Editorials

October 5, 2017

Electra Memories

Eastern Air Lines was the launch customer and first operator of the Lockheed L-188 Electra prop-jet. They also were the U.S. domestic trunk carrier that flew them for the longest period, from 1959-77. The latter part of that time corresponded with my childhood.

Growing up in Northern New Jersey in the 1970’s often meant a trip to JFK airport in order for my family to catch a flight to our favored vacation spot of Sarasota, Florida. Newark Airport was under-served at the time and riding the most convenient non-stops often required the long ride to Queens. This invariably meant passing LaGuardia Airport on the Grand Central Expressway. As a very young airliner enthusiast the best part of that drive was seeing one or more EAL Electras parked on a ramp on the Southeast side of LGA. At the time they were still being used as back-up aircraft for Eastern’s famed “Air-Shuttle” service to Boston and Washington. I can still remember the distinctive silhouette of those airplanes, especially the airline’s two-tone “Caribbean” and “Ionosphere” blue stripes sweeping up the vertical stabilizer.

One night in July of 1977 I almost had a chance to fly one of those back-up Electra’s. My dad and I were on the way home from a whale-watching trip to Nova Scotia. At Logan it looked like the DC-9-30 we were going to ride to LaGuardia was not going to be able to accommodate the load of passengers at the gate and the possibility of rolling over an Electra parked on a nearby hardstand was discussed. Gazing at the old airplane out the terminal window My nine year-old heart wanted to be on that L-188 so badly I could taste it! Alas we were all accommodated on the ‘Nine in the end and Eastern retired their last Electra only a little less than 4 months later, on October 31st, 1977.

So near and yet so far!

(Bottom image from the collection of William Armstrong, featured in Awesome Vintage Aviation Photos: The Mid-Atlantic)



About the Author

Shea Oakley
Shea has been a commercial aviation enthusiast from childhood. He first joined the World Airline Historical Society (WAHS) in 1983 at age 15 and in 1987 was co-founder of the Tri-State Airline Historical Society. The following year Shea began the first airline collectibles show held in the New York area, “Airliners Northeast,” at Newark Airport. He has written feature articles on U.S. airline history for Airliners Magazine and is Book Review Editor for the Captain’s Log, the quarterly journal of the WAHS. Shea joined the staff of the Aviation Hall of Fame and Museum of NJ in 2001 and since 2006 he has been the museum’s Executive Director. His latest project is The Commercial Aviation History Consultancy, devoted to fact-checking and research for commercial aviation projects in every form of media.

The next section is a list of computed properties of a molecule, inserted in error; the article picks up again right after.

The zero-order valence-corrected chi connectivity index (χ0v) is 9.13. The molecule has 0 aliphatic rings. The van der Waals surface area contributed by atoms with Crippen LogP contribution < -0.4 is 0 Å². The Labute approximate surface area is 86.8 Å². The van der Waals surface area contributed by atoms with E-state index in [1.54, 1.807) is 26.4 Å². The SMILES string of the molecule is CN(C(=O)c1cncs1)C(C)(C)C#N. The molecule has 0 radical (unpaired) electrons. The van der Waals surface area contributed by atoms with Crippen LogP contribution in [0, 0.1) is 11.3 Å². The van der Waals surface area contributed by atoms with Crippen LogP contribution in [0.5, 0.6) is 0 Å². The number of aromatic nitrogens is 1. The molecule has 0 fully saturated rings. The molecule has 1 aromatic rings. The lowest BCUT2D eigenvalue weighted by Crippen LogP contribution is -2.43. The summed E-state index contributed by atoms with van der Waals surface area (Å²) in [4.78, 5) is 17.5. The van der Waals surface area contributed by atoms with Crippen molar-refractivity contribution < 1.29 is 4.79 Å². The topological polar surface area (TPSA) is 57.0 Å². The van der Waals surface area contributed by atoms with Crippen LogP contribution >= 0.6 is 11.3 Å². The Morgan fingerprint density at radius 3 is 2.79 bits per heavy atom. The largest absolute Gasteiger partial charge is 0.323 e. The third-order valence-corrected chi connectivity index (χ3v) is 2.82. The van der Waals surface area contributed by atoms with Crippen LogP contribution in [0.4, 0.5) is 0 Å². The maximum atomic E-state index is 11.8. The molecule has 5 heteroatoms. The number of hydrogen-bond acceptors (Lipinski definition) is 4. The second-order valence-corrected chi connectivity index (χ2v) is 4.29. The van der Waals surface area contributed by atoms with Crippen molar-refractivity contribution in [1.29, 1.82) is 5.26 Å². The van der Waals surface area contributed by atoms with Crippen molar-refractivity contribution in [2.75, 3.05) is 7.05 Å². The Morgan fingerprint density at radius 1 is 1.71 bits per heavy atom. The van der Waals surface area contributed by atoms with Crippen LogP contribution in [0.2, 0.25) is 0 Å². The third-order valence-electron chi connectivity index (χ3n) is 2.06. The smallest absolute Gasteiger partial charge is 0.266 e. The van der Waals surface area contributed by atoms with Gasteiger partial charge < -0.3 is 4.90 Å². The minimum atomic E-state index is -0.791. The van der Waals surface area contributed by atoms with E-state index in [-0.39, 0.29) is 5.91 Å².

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  • nbseer

    My first flight ever was on a Lockheed Electra. It must have been in the early1960s when I would have been around 11 or 12. We were big plane watchers at PHL, and my Dad , my younger brother and I flew the Electra from Philly to JFK for the day. It must have been after an Electra crashed because a wing came off.. I remember asking a stewardess if that was a possibility!

    • Kathleen Oakley

      This is the author (temporarily using my wife’s account)Two early Electra’s were lost due to structural failure of a wing, one Braniff aircraft and one Northwest. The problem was a design defect which allowed for uncontrollable oscillation of the props in the engine nacelles, that then was transferred to the wing, resulting in disintegration of the aircraft in flight. The phenomenon was known as “whirl mode” and had been corrected on all Electra’s by the time you took that flight which, btw, I envy!

  • Mark Feldman

    My very first commercial airliner flight was on the Eastern Air-Shuttle in 1972, from LGA to BOS to attend a family wedding. I remember that the airfare was $22 each for my parents and $11 each for my sister and I. The Electra made such a cool sound from the prop-jets, and I even remember laughing at the “Whisper Liner” name that I saw on the DC-9’s and 727’s at the gates and on the taxiways – those jets did anything but “whisper”!

    • Kathleen Oakley

      Glad you made it on one, Mark!

      In regards to the “Whisperjet” titles on EAL 727’s and DC-9’s, the term referred to cabin interior rather than exterior noise. These two types were the first American-made jets with the engines in the rear. This gave them comparatively quieter cabins than the earlier jets with four engines mounted on the wings (i.e. the 707 and DC-8). In the case of the later high-bypass turbofan-powered L-1011 and A-300 “Whisperliners”, the titles referred to both interior and exterior noise being lessened.